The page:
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Go ahead, say 'Thank you'

"Thank you" is the best prayer. If you're not a praying person, don't worry. Just say "thank you" randomly — no religious affiliation needed.

Perhaps you authentically offer those simple words when someone unexpectedly holds the door open as you enter a building. A small boy, who could not have been more than 7 years old, held open a heavy door for me recently. My genuine gratitude prompted a wide smile from him — and from his proud mom standing nearby. I still feel good about that exchange days later.

Maybe you say "thank you" when a friend compliments you on your new haircut or notes that you have cleaned your office. Or maybe you use those words when you are off on a much-needed vacation and you find the airline has upgraded you to first-class seats — and there is an exclamation point on those two words when you're served the delicious, warm, mixed nuts that apparently go with airline upgrades. (And there you have my week.)

Perhaps you exude an anonymous air-sent "thank you" when your computer does not crash after you get a virus warning, or the toast does not burn even though the setting encouraged exactly that. If you actually do have a computer virus or the toast burns to a crisp, there may be other words you use but, for now, let's stay with a positive outcome and a more gracious approach.

By the way, if you're the recipient of a simple "thank you," there is no need to discount the affirmation. "You are very welcome" will suffice.

Today I am thinking about gratitude. My husband tells me I recently wrote a column on a similar topic and seem a little obsessed about it. I simply respond with, "Thank you for calling that to my attention, dear." (There are worse obsessions).

I looked up some research about the power of a simple thank you. It was scant. I did find a website that pondered the topic, as I am doing here using Zen-like references. It suggested regularly thinking about who and what we are grateful for will make us generally more positive about life. I should note there's quite-credible research to suggest that positive and optimistic expectations lead to better health. A recent Duke University Medical Center study involving more than 2,000 patients found that the optimistic folks were 30 percent less likely to die over the 15 years following cardiac surgery. Now that's definitely something to be thankful about.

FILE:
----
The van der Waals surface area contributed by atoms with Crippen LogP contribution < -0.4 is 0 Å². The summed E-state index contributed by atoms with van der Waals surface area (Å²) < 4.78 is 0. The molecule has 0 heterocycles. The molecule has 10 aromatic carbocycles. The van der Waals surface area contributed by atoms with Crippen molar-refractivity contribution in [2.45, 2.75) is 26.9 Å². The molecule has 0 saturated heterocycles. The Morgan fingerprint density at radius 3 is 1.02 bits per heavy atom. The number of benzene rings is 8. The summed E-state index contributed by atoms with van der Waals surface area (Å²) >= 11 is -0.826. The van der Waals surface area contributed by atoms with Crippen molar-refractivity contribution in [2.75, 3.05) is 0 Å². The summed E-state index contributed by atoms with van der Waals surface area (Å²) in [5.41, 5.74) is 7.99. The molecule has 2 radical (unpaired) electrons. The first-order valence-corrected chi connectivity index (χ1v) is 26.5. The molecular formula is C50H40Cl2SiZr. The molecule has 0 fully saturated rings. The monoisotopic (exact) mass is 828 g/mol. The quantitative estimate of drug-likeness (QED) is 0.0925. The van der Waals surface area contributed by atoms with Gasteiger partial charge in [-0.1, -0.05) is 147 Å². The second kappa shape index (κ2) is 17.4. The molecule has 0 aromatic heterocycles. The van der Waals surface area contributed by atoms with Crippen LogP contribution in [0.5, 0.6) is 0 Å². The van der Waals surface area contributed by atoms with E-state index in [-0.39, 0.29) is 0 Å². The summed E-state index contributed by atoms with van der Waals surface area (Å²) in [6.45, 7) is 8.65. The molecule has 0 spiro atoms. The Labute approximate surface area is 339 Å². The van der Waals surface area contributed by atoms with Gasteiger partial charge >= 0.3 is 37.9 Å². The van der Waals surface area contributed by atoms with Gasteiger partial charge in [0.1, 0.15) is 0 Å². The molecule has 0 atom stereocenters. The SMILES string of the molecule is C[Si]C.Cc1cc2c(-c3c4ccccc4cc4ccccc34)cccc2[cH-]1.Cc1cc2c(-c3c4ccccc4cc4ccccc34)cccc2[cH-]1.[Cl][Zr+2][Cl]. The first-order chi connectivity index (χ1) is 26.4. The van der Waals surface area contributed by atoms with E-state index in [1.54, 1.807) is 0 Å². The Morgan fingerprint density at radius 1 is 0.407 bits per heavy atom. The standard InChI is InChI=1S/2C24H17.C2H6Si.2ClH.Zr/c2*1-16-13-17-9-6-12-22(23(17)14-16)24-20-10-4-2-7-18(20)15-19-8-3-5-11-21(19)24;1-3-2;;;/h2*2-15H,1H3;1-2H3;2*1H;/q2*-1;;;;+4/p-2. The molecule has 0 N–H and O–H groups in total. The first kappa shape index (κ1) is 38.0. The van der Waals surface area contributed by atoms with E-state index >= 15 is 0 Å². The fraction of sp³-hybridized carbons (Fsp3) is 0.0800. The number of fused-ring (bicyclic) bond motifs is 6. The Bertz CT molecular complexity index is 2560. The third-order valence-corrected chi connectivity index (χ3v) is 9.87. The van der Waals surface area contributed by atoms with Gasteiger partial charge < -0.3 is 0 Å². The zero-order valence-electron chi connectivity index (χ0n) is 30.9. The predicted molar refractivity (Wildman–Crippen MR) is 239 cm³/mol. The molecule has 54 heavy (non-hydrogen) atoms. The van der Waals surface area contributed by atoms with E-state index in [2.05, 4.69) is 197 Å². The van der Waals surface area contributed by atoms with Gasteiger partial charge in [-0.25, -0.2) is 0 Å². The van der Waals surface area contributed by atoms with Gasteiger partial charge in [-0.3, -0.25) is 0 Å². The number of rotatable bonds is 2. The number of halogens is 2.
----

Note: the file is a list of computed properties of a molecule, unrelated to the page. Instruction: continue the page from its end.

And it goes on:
Another way to look at gratitude involves the "count your blessings theory." For instance, are you having problems at work? Be grateful you have work. Or be grateful for challenges and problems, because at least then life is not boring. I'm getting a little circular here, I know. Thank you for not calling it to my attention too harshly.

Here is my final illustration on the power of saying thank you. It comes from a Microsoft business website (the kind of site that advises businesses about how to get an edge in the marketplace). Their recommendation states, "Extending old-time courtesies helps you stand out." These business advisors cite a survey that found nearly five of every 10 people pass up on the opportunity to say thank you. For those who remembered to do it, there was "a sales point of difference." I am not exactly sure what "a sales point of difference" is, but in this economy, it's got to be a good thing.

Sharon Johnson is an associate professor in health and human sciences at Oregon State University and on the faculty of the OSU Extension. Email her at s.johnson@oregonstate.edu or call 776-7371, Ext. 210.